Disney released “The Princess and the Frog” in 2009 and it was notable for featuring the first African-American Disney Princess. There would later be some concerns from Disney because they didn’t attract enough boys to a film with the word “Princess” in the title and it didn’t receive the warm welcome that “Tangled” received a year later. It seems to me that “The Princess and the Frog” is actually an underrated film and deserves a place among the great Disney films.
The film follows Tiana (Anika Noni Rose), a young woman in New Orleans who wants to open a restaurant, fulfilling the dream of both her and her dad (Terrence Howard). Tiana is a hard worker and finally earns the money, but fails to secure the restaurant after being outbid. At the same time Prince Naveen (Bruno Campos) has arrived in New Orleans, completely broke. He is going to stay with the fabulously wealthy “Big Daddy” La Bouff (John Goodman) and his daughter Charlotte (Jennifer Cody), who would love to marry a prince. Naveen ends up tangled up with Dr. Facilier (Keith David, who should really do more animated Disney movies), a voodoo witch doctor who transforms the prince into a frog. Facilier also transforms Naveen’s valet Lawrence (Peter Bartlett) into Naveen, which is part of Facilier’s plan to take over New Orleans.
At the costume ball the La Bouff’s hold, Tiana meets Naveen in frog form and after much cajoling from the prince, she kisses him. This results in Tiana being transformed into a frog and the two are chased off into the Bayou. While there they meet a trumpet-playing alligator named Louis (Michael-Leon Wooley) and a firefly named Ray (Jim Cummings) who can help them find Mama Odie (Jenifer Lewis). The two hope that Mama Odie can transform them back into humans, but they get deeper help from Mama Odie.
“The Princess and the Frog” paints a portrait of New Orleans that isn’t completely whitewashed. The viewers are shown the stark contrast between where the La Bouff’s live and where Tiana and her family live. The La Bouff’s live in a grand New Orleans mansion surrounded by other grand New Orleans mansions. Tiana’s family lives in a tiny run-down bungalow surrounded by similar buildings, all of which are occupied by blacks. The film could have portrayed New Orleans as a place where whites and blacks lived in harmony everywhere, but it shows us a socioeconomic and racial difference in where the characters live.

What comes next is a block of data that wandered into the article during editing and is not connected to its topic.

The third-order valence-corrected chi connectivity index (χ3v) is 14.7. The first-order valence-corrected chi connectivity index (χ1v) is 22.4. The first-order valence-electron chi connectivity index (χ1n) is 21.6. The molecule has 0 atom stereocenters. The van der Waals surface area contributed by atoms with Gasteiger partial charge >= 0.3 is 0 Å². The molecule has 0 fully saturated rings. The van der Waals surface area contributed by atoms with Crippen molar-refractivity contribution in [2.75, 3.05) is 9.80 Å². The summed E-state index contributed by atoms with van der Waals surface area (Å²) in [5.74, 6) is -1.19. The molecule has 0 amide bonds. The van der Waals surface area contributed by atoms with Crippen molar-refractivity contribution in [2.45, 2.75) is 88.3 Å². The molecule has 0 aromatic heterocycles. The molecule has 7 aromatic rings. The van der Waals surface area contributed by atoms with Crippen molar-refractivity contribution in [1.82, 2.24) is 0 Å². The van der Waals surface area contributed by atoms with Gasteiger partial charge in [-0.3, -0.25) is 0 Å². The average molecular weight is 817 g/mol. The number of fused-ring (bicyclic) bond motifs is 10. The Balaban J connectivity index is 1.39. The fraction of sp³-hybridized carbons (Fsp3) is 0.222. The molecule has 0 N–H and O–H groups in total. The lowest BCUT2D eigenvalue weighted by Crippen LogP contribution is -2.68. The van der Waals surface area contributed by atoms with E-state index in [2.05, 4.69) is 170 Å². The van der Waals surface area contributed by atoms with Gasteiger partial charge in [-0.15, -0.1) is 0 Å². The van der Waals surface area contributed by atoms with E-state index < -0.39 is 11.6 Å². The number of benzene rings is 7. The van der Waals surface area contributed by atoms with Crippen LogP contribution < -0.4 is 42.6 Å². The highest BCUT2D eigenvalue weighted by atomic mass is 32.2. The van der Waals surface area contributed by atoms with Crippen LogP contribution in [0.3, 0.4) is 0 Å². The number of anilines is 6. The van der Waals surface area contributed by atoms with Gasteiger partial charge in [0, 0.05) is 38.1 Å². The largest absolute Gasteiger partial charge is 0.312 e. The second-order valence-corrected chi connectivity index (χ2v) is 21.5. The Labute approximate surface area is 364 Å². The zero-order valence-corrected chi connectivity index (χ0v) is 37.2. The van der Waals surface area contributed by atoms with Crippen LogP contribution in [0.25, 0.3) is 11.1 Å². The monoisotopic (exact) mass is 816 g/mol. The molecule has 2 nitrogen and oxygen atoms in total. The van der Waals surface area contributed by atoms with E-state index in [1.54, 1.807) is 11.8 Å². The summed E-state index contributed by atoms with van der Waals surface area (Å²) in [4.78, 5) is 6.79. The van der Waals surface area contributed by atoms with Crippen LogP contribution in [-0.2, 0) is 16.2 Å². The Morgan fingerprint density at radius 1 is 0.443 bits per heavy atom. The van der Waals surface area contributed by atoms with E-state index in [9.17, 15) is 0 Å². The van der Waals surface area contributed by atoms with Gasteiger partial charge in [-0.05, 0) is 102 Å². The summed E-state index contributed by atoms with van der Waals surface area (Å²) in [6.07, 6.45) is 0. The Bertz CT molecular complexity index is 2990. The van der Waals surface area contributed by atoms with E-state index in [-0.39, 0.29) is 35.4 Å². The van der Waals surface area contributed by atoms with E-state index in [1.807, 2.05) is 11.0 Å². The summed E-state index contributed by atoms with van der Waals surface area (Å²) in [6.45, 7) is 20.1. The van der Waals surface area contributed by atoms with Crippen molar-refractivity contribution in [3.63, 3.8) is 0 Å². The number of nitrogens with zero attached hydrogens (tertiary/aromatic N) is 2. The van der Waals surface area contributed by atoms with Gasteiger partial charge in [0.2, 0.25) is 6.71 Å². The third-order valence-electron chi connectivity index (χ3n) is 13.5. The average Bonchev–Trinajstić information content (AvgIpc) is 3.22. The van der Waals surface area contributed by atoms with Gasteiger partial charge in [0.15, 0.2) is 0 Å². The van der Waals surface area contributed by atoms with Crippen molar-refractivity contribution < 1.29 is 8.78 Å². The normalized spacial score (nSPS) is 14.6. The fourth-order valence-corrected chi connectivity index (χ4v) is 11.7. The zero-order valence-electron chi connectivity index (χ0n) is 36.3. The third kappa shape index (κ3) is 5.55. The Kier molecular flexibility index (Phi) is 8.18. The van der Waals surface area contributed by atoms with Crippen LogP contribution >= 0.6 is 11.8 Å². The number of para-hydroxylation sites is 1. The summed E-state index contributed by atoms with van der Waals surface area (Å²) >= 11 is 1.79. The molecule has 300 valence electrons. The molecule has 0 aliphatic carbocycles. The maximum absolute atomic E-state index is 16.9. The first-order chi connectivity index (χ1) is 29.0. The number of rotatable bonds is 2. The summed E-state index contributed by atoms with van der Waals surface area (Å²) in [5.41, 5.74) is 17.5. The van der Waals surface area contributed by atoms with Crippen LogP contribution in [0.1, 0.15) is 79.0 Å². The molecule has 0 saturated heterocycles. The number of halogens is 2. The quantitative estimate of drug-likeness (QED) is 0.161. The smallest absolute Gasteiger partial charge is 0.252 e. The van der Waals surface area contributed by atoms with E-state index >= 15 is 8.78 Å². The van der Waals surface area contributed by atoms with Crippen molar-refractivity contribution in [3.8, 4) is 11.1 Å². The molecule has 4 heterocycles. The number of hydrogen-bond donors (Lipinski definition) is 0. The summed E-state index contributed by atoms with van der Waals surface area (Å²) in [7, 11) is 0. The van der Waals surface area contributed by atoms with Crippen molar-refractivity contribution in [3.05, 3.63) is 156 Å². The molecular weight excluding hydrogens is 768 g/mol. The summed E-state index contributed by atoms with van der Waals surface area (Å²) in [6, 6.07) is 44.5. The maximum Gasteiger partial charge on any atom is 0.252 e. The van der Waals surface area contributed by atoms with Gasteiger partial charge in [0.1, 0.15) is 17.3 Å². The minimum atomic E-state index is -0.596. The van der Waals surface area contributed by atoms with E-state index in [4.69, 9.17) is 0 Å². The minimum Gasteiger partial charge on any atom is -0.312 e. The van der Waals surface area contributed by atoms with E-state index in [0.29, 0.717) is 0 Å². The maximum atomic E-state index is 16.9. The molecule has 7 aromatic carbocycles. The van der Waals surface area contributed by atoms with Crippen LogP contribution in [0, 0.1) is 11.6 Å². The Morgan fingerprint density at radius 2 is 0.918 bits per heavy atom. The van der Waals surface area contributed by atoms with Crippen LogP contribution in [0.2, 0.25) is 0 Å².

The film also shows us that Tiana faces difficulties because she’s a black woman. After all of her hard work, Tiana finally makes the down-payment for the restaurant but is outbid. She is then told by the realtors that it’s for the best because a woman of her “background” couldn’t possibly handle the pressures of running a restaurant. Although they don’t explicitly tell it to Tiana, the realtors do dismiss her dreams because she’s a black working-class woman. With the other characters who were servants, they didn’t get dismissed for their dreams because of their race or economic background. And while Tiana does get the prince in the end she doesn’t pick the prince because he will help her realize her dreams–although she realizes her dream will be complete if she shares it with him.